Myeloma statistics

Cases

New cases of myeloma, 2014-2016 average, UK

Deaths

Deaths from myeloma, 2016, UK

Survival

Survive myeloma for 10 or more years, 2010-11, England and Wales

Prevention

Myeloma cases are preventable, UK, 2015

  • There are around 5,700 new myeloma cases in the UK every year, that's 15 every day (2014-2016).
  • Myeloma is the 19th most common cancer in the UK, accounting for 2% of all new cancer cases (2016).
  • In females in the UK, myeloma is the 18th most common cancer, with around 2,400 new cases in 2016.
  • In males in the UK, myeloma is the 16th most common cancer, with around 3,200 new cases in 2016.
  • Incidence rates for myeloma in the UK are highest in people aged 85 to 89 (2014-2016).
  • Since the early 1990s, myeloma incidence rates have increased by almost a third (30%) in the UK. Rates in females have increased by around a fifth (21%) and rates in males have increased by a third (33%).
  • Over the last decade, myeloma incidence rates have increased by around a seventh (15%) in the UK. Rates in females have increased by more than a tenth (12%), and rates in males have increased by around a seventh (15%).
  • Incidence rates for myeloma are projected to rise by 11% in the UK between 2014 and 2035, to 12 cases per 100,000 people by 2035.
  • Myeloma in England is not associated with deprivation.
  • Myeloma is more common in Black people than in White and Asian people.
  • An estimated 17,600 people who had previously been diagnosed with myeloma were alive in the UK at the end of 2010.

See more in-depth myeloma incidence statistics

  • There are around 3,000 myeloma deaths in the UK every year, that's more than 8 every day (2014-2016).
  • Myeloma is the 17th most common cause of cancer death in the UK, accounting for 2% of all cancer deaths (2016).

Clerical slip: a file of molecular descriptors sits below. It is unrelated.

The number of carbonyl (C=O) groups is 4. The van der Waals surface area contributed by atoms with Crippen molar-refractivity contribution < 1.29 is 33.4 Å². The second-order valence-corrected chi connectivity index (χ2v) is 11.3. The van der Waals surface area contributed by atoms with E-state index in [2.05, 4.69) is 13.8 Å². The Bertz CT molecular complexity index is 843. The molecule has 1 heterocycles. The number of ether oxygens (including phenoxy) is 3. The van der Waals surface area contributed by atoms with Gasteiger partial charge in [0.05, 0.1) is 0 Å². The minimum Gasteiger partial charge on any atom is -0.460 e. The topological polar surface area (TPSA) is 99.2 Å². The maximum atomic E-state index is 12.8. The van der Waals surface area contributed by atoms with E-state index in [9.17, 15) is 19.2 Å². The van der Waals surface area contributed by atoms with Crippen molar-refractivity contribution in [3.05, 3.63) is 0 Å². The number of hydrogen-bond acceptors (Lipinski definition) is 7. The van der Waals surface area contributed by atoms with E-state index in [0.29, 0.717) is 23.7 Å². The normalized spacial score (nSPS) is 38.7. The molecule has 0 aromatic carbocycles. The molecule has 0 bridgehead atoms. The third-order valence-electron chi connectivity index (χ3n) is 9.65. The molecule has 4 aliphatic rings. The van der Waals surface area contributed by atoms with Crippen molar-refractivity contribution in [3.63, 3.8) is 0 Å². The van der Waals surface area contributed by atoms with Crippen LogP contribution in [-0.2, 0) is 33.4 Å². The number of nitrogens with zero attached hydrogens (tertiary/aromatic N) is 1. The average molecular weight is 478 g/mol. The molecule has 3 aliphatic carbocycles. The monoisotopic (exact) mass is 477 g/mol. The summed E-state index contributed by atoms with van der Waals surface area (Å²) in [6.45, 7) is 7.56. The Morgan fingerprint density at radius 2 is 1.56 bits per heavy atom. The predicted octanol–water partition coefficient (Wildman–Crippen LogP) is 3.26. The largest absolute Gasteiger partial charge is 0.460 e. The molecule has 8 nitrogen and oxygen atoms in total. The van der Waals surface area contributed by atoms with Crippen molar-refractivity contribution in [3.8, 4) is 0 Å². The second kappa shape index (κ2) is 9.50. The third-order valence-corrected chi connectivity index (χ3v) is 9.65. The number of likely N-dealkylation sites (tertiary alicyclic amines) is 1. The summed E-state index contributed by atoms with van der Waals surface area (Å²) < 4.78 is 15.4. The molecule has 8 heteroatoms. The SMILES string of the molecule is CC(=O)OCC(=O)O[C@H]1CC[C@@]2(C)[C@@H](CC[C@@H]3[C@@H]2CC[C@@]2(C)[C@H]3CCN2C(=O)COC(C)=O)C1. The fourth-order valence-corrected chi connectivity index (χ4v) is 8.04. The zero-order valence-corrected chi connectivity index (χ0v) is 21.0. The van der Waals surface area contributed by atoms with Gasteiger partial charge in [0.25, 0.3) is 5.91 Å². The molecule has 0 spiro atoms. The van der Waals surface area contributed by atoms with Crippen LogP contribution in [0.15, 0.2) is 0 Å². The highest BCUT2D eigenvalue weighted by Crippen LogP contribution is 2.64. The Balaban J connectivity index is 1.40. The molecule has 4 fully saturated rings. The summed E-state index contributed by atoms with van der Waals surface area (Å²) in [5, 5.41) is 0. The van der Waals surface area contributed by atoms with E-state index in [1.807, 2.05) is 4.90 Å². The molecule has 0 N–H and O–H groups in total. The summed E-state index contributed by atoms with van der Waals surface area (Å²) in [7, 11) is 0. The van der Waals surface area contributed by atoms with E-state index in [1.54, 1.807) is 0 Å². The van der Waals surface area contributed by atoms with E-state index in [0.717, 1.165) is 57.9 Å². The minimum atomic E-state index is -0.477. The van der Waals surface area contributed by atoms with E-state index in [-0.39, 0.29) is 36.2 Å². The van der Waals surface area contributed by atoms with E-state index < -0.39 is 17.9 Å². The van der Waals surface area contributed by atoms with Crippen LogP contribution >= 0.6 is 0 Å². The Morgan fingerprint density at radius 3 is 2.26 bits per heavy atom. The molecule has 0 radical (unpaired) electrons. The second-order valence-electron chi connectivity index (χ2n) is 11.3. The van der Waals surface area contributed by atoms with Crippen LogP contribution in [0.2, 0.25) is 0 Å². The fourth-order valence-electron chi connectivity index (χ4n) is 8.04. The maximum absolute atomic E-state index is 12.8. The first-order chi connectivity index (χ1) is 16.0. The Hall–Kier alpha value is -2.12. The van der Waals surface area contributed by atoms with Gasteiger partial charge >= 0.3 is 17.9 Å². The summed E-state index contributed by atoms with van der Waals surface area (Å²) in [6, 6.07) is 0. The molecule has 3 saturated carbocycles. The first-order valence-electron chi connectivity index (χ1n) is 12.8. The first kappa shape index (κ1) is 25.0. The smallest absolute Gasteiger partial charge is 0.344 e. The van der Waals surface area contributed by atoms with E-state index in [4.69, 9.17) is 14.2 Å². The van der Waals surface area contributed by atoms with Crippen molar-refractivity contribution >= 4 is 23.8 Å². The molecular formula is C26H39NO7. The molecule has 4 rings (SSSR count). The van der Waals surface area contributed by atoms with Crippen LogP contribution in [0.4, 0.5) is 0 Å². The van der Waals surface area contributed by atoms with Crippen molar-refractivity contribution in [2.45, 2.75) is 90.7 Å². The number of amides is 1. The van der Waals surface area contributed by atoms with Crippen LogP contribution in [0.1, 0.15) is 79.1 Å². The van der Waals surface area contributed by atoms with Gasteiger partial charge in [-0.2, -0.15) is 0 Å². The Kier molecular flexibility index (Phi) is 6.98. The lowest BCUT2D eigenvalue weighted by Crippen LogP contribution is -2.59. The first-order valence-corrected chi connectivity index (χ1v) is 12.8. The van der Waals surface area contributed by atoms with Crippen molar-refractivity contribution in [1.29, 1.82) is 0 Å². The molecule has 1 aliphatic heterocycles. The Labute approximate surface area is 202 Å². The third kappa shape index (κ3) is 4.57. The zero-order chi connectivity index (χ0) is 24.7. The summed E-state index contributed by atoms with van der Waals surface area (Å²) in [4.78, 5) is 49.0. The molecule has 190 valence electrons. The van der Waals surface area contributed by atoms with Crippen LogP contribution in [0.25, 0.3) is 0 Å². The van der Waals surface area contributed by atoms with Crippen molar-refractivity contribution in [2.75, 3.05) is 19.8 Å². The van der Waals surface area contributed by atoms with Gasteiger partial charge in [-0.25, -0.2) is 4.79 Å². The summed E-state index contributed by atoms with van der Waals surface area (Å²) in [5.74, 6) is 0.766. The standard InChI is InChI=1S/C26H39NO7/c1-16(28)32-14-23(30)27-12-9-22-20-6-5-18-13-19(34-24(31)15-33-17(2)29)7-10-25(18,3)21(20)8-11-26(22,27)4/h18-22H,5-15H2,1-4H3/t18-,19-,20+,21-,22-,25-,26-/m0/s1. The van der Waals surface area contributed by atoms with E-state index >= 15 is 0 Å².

• In males in the UK, myeloma is the 16th most common cause of cancer death, with around 1,700 deaths in 2016.
  • In females in the UK, myeloma is the 16th most common cause of cancer death, with around 1,400 deaths in 2016.
  • Mortality rates for myeloma in the UK are highest in people aged 85 to 89 (2014-2016).
  • Since the early 1970s, myeloma mortality rates have increased by three-fifths (60%) in the UK. Rates in males have increased by around seven-tenths (71%), and rates in females have increased by almost half (47%).
  • Over the last decade, myeloma mortality rates have remained stable in the UK. Rates in males have remained stable, and rates in females have remained stable.
  • Mortality rates for myeloma are projected to fall by 17% in the UK between 2014 and 2035, to 5 deaths per 100,000 people by 2035.
  • Myeloma in England is not associated with deprivation.

See more in-depth myeloma mortality statistics

  • A third (33%) of people diagnosed with myeloma in England and Wales survive their disease for ten years or more (2010-11).
  • Almost half (47%) of people diagnosed with myeloma in England and Wales survive their disease for five years or more (2010-11).
  • More than three-quarters (77%) of people diagnosed with myeloma in England and Wales survive their disease for one year or more (2010-11).
  • Myeloma survival is higher in men than women.
  • Around three quarters of people in England diagnosed with myeloma aged 15-49 survive their disease for five years or more, compared with a quarter of people diagnosed aged 80 and over (2009-2013).
  • Myeloma survival is improving and has quadrupled in the last 40 years in the UK.
  • In the 1970s, around 5 in 100 people diagnosed with myeloma survived their disease beyond ten years, now it's a third.

See more in-depth myeloma survival statistics

  • A person’s risk of developing cancer depends on many factors, including age, genetics, and exposure to risk factors (including some potentially avoidable lifestyle factors).
  • 1 in 83 UK males and 1 in 116 UK females will be diagnosed with myeloma in their lifetime.
  • 14% of myeloma cases in the UK are preventable.

See more in-depth myeloma risk statistics

  • 'GP referral' is the most common route to diagnosing myeloma.
  • ‘Two-week wait’ and ’31-day wait’ standards are met by all countries, and ‘62-day wait’ is not met by any country for haematological cancers.
  • Around 7 in 10 patients with myeloma are treated with chemotherapy.

See more in-depth myeloma diagnosis and treatment statistics

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Acknowledgements

We are grateful to the many organisations across the UK which collect, analyse, and share the data which we use, and to the patients and public who consent for their data to be used. Find out more about the sources which are essential for our statistics.